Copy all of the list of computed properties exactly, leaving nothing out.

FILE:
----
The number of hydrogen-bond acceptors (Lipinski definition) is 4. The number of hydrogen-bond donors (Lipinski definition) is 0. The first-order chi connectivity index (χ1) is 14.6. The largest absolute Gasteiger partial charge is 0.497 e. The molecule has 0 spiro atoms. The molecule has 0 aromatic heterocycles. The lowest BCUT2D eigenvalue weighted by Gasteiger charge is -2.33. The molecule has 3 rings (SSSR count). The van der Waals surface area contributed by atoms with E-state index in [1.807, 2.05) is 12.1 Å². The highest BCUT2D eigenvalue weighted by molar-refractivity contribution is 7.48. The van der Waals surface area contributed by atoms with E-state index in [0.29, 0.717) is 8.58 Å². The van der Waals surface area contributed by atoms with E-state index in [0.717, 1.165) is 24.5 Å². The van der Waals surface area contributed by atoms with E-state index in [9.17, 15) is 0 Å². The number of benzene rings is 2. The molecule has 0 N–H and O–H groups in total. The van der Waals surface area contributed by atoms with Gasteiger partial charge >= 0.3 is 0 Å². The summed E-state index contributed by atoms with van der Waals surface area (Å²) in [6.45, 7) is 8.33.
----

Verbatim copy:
The number of hydrogen-bond acceptors (Lipinski definition) is 4. The number of hydrogen-bond donors (Lipinski definition) is 0. The first-order chi connectivity index (χ1) is 14.6. The largest absolute Gasteiger partial charge is 0.497 e. The molecule has 0 spiro atoms. The molecule has 0 aromatic heterocycles. The lowest BCUT2D eigenvalue weighted by Gasteiger charge is -2.33. The molecule has 3 rings (SSSR count). The van der Waals surface area contributed by atoms with E-state index in [1.807, 2.05) is 12.1 Å². The highest BCUT2D eigenvalue weighted by molar-refractivity contribution is 7.48. The van der Waals surface area contributed by atoms with E-state index in [0.29, 0.717) is 8.58 Å². The van der Waals surface area contributed by atoms with E-state index in [0.717, 1.165) is 24.5 Å². The van der Waals surface area contributed by atoms with E-state index in [9.17, 15) is 0 Å². The number of benzene rings is 2. The molecule has 0 N–H and O–H groups in total. The van der Waals surface area contributed by atoms with Gasteiger partial charge >= 0.3 is 0 Å². The summed E-state index contributed by atoms with van der Waals surface area (Å²) in [6.45, 7) is 8.33.